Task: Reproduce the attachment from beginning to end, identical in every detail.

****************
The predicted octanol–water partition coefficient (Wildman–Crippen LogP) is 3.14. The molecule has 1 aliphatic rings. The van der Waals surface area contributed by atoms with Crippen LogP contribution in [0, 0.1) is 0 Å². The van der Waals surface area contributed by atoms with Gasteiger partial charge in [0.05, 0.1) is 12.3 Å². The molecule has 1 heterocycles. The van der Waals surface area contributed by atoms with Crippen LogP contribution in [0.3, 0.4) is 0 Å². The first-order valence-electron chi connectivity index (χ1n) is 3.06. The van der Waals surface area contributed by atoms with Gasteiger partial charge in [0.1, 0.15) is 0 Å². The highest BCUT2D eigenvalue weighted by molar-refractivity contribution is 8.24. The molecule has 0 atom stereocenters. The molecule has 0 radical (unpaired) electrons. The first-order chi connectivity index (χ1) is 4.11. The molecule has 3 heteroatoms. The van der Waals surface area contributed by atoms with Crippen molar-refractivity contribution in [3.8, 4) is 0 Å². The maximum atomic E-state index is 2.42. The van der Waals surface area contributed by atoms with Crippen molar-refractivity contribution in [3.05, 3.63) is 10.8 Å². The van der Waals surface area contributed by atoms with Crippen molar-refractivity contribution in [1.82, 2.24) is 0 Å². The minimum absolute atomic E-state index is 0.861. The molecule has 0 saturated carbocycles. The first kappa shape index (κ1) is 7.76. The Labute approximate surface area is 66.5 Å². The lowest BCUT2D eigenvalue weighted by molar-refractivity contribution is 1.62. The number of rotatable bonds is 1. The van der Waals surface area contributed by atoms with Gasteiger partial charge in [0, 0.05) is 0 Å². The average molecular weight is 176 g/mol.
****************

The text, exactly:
The predicted octanol–water partition coefficient (Wildman–Crippen LogP) is 3.14. The molecule has 1 aliphatic rings. The van der Waals surface area contributed by atoms with Crippen LogP contribution in [0, 0.1) is 0 Å². The van der Waals surface area contributed by atoms with Gasteiger partial charge in [0.05, 0.1) is 12.3 Å². The molecule has 1 heterocycles. The van der Waals surface area contributed by atoms with Crippen LogP contribution in [0.3, 0.4) is 0 Å². The first-order valence-electron chi connectivity index (χ1n) is 3.06. The van der Waals surface area contributed by atoms with Gasteiger partial charge in [0.1, 0.15) is 0 Å². The highest BCUT2D eigenvalue weighted by molar-refractivity contribution is 8.24. The molecule has 0 atom stereocenters. The molecule has 0 radical (unpaired) electrons. The first-order chi connectivity index (χ1) is 4.11. The molecule has 3 heteroatoms. The van der Waals surface area contributed by atoms with Crippen molar-refractivity contribution in [3.8, 4) is 0 Å². The maximum atomic E-state index is 2.42. The van der Waals surface area contributed by atoms with Crippen molar-refractivity contribution in [3.05, 3.63) is 10.8 Å². The van der Waals surface area contributed by atoms with Crippen molar-refractivity contribution in [1.82, 2.24) is 0 Å². The minimum absolute atomic E-state index is 0.861. The molecule has 0 saturated carbocycles. The first kappa shape index (κ1) is 7.76. The Labute approximate surface area is 66.5 Å². The lowest BCUT2D eigenvalue weighted by molar-refractivity contribution is 1.62. The number of rotatable bonds is 1. The van der Waals surface area contributed by atoms with Gasteiger partial charge in [0, 0.05) is 0 Å². The average molecular weight is 176 g/mol.